Monday, March 29, 2010

Making the death pledge

Will I sign my soul over to the Devil? Not exactly. But I may soon be signing away my livelihood with a mortgage. Considering that the word comes from the root “mort” (meaning death), I decided that this deserved some extra attention.

As a noun, the word “mortgage” has been around since 1390. Coming from Old French, the word literally means “death pledge.” It was called such because the deal (or loan) “dies” when the debt is repaid or when payment fails. The word was first used as a verb in 1467.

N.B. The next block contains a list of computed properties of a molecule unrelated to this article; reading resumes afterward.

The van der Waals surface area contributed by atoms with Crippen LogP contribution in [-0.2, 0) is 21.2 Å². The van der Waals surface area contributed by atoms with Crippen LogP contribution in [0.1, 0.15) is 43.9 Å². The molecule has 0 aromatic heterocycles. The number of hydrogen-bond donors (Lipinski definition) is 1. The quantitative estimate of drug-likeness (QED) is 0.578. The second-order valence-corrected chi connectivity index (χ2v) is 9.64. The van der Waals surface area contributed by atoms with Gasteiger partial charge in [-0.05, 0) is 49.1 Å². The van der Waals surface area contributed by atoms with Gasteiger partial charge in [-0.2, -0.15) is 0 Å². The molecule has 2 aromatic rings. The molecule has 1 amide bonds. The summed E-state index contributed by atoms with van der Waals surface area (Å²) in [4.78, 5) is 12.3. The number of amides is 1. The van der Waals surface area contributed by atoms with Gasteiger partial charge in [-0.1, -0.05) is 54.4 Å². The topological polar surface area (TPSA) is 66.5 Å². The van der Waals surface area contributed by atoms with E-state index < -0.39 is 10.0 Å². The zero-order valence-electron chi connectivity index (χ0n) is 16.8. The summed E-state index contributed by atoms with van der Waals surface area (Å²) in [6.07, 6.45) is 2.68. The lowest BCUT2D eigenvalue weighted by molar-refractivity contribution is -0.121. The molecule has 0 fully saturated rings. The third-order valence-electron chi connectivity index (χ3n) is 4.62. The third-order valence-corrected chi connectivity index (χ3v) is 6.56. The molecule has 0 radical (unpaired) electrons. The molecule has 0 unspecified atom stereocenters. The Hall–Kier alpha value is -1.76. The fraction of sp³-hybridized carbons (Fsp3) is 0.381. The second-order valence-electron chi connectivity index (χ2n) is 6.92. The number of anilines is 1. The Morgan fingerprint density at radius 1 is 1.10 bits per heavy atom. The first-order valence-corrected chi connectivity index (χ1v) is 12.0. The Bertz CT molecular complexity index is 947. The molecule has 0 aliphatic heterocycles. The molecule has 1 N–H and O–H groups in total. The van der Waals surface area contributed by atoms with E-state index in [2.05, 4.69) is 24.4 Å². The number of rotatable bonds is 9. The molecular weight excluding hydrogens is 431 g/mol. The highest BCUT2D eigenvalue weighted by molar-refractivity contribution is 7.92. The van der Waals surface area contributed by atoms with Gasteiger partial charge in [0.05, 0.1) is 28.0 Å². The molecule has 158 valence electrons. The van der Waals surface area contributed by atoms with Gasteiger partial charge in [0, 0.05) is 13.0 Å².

Sir Edward Coke (1552-1634) theorized that the “death” part of the word referred to a certain level of doubtfulness regarding whether or not the debt would be repaid. Also, if the debt could not be paid, the property would be seized by the creditor (causing the land to be “dead” to the one owing money).

Of course, others would joke (with all due sarcasm) that a mortgage is a “death pledge” because you will pay it until you die, or you’ll never be able to pay off the debt. Likewise, if you die before repaying the debt – the bank will own your home. How morbid.

No comments:

Post a Comment

Any questions, comments or concerns? Share them here.